USDA National Wildlife Research Center Symposia


Date of this Version



Published in: Witmer, G. W., W. C. Pitt, and K. A. Fagerstone, editors. 2007. Managing vertebrate invasive species: proceedings of an international symposium. USDA/APHIS Wildlife Services, National Wildlife Research Center, Fort Collins, Colorado, USA. Also available online at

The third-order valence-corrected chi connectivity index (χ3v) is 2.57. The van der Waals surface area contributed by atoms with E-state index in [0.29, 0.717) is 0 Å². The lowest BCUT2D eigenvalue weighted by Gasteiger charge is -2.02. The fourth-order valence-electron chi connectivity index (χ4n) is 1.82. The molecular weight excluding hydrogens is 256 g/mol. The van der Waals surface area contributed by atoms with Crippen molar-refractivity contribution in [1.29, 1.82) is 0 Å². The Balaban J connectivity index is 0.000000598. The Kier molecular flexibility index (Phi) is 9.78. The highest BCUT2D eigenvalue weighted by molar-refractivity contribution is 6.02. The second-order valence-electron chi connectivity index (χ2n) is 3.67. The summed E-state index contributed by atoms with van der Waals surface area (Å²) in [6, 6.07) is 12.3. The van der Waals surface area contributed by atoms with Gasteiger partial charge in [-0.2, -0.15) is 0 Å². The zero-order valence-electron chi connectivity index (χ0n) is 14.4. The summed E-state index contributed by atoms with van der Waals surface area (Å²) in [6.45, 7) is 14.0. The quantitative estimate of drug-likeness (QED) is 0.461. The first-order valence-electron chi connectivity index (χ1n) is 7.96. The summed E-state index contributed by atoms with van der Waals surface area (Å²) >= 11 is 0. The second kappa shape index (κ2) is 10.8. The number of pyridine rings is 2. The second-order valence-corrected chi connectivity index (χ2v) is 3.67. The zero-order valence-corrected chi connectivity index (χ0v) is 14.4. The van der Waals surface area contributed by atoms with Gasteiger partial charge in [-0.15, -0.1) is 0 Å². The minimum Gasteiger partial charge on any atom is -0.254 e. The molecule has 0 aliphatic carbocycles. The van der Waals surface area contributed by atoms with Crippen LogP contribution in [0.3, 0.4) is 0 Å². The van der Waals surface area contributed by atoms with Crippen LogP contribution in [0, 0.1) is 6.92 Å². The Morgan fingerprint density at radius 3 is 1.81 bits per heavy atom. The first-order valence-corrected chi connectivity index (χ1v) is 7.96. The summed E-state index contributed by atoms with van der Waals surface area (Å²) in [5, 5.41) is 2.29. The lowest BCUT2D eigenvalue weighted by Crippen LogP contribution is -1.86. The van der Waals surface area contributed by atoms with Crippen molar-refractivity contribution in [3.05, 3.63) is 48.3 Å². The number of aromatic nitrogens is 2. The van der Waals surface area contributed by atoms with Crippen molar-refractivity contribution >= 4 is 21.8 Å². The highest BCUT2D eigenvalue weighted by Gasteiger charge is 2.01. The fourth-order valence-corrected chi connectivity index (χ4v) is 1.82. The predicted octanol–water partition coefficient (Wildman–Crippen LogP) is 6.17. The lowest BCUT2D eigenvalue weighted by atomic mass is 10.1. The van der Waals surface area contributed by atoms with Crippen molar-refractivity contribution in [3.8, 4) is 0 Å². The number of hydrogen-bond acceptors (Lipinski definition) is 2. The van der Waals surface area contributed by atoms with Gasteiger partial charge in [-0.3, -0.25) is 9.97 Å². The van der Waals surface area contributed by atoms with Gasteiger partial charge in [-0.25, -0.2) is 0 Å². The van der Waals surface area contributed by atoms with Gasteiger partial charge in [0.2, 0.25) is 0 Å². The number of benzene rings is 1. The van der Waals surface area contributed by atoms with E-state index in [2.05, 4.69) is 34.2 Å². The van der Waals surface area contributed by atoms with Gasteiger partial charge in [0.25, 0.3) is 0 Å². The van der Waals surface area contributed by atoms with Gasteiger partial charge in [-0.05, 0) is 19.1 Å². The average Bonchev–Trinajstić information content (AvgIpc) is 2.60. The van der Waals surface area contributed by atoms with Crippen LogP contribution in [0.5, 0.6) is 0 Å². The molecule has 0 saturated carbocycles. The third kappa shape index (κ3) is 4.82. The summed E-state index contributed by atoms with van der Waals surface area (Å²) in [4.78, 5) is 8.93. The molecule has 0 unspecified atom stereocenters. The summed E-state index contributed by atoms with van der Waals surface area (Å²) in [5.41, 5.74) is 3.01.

Climate matching identifies extralimital destinations that could be colonized by a potential invasive species on the basis of similarity to climates found in the species’ native range. Climate is a proxy for the factors that determine whether a population will reproduce enough to offset mortality. Previous climate matching models (e.g., Genetic Algorithm for Rule-set Prediction [GARP]) for brown treesnakes (Boiga irregularis) were unsatisfactory, perhaps because the models failed to allow different combinations of climate attributes to influence a species’ range limits in different parts of the range. Therefore, we explored the climate space described by bivariate parameters of native range temperature and rainfall, allowing up to two months of aestivation in the warmer portions of the range, or four months of hibernation in temperate climes. We found colonization area to be minimally sensitive to assumptions regarding hibernation temperature thresholds. Although brown treesnakes appear to be limited by dry weather in the interior of Australia, aridity rarely limits potential distribution in most of the world. Potential colonization area in North America is limited primarily by cold. Climatically suitable portions of the United States (US) mainland include the Central Valley of California, mesic patches in the Southwest, and the southeastern coastal plain from Texas to Virginia.